This is what started it all. Here's Debra's Boku stash -- I think she's going to make 3 scarves - she's saving the skein of Tilli Tomas beaded silk for another project.
Well, then everyone had to get in on it.
Here's a close up of Linda's Punta Yarns' Merisoft in two different colorways.
Gwen's doing hers out of Ringspun -- can't wait to see it. Of course, Gwen will have hers done tomorrow.
Judy decided to use some Boku also -- she just loves blue. Is there any other color, Judy?
I Succumbed with some Boku and I have to say, I really like how it's knitting up.
Brooke is the only one who didn't fall for the Harlot's ploy. Here she is showing off her bounced check jacket, done out of Jamieson DK weight yarn. Love the color combination.

Sunday, November 16, 2008

MORE KNIT TO FIT.....The Knit to Fit class is over and all the students are either finished with their sweater or well on their way to finishing. It was a great class with so much to learn -- Karen has agreed to teach it again; so if you missed the first go-round, do sign up for the next session which begins Jan. 24th (see website for details). Here are some of the finished and almost finished projects.

Thanks, Karen for a great class -- we look forward to the next one!

Thursday, October 30, 2008

STEEKING. I finally finished the body of the Kauni Cardigan, after having to rip down to the armholes, because apparently I can't count. There it was. Waiting for me to cut into it. I put it aside because I couldn't bear the thought of making another mistake in counting and then cutting it and having to knit all over again. Folks warned me. Some said they would never cut into knitted fabric. But I must be brave. Besides, I really want to wear this sweater sometime before the summer.

OK, so before you steek, you need to sew a zig zag line up both sides of where you are going to cut, just in case the yarn decides to unravel. My sewing machine was only zigging when it should have been zig zagging. This was my excuse. I couldn't bear it any longer. One day I decided to try and figure out what was wrong with the sewing machine. After fiddling around with some of the knobs I got it working again. I took a deep breath (oh yes, I always tell people that a glass of wine is mandatory in the steeking process). I zigzagged up either side of the middle steek stitch. There it was.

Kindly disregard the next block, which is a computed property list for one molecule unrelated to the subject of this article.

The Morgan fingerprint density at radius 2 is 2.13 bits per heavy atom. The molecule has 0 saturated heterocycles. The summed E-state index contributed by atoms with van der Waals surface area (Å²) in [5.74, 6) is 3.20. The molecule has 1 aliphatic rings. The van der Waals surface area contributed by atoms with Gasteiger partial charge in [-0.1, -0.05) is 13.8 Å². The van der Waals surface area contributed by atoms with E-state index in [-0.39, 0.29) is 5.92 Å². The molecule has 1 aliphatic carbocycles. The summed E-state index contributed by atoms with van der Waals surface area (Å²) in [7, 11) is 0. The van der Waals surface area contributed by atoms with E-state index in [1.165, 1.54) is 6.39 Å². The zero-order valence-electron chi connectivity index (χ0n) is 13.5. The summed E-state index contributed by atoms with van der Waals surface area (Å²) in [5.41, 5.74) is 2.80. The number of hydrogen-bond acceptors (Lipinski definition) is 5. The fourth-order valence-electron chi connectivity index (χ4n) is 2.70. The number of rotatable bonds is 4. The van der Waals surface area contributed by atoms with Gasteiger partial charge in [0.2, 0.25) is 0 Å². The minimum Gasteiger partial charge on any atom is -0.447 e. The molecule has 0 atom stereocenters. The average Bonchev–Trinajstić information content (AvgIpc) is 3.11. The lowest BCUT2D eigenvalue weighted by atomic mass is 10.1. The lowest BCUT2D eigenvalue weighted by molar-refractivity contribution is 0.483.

Then I took another even deeper breath, got out my ginghers (I was a quilter in my former life and would only use my ginghers on my very best fabrics), and then I cut all the way up where the armhole is supposed to be. And guess what -- nothing unraveled and all was right with the world. I counted correctly this time.

Here, I am starting to pick up the

armhole stitches. Now I am on the third row of the pattern. The sleeves are knit from the armhole down -- lots of decreasing and I should be finished in no time! I'll post more pictures as I progress.
Knit to Fit. This class has surely been our most popular class. Karen Jenkins teaches the class for 5 sessions during the fall. She is a fount of knitting information. Karen says that she learned all about knitting to fit while knitting with a group of ladies in Minnesota years ago. She has definitely honed her skills and never uses a pattern for her projects. Patterns are only used for inspiration; her students will tell you they can now look at a sweater and use just about any yarn and stitch pattern to get the look they want. Here are some of the sweaters in progress

This is Dori's -- she is the only one brave enough to make a turtleneck (out of Malabrigo, of course). One of the neat things about knitting "top down" is that you can try the sweater on as you go. Here, Dori was discussing picking up stitches for the sleeves. She decided it was too bulky and needed to pick up less stitches. More frogging ....

Elda is making hers out of Cascade 220 and is ready to do the sleeves

This is Justine's first sweater, out of Cascade 220 Tweed

Cathy's sweater is out of Nashua Creative Focus worsted, also ready for the sleeves

Robin has already started her sleeves and likes the roomy feel her sleeves give her.

Josephine finally figure out some solutions to her buttonbands, .

while Lisa may just be making a vest to go over another knitted top she has

Our other Lisa is making hers out of yummy Malabrigo in a gorgeous stitch pattern that really shows off the yarn.
This is Anne's first sweater. It's hard to believe that we first taught Anne how to knit less than a year ago. She is just zooming along
Last, but in no way least is Jill's sweater made out of Wool around the World 8-ply. I also just had to get a shot of the scarf she knit up from a Mac and Me pattern out of Kid Silk Haze and Punta Merisoft.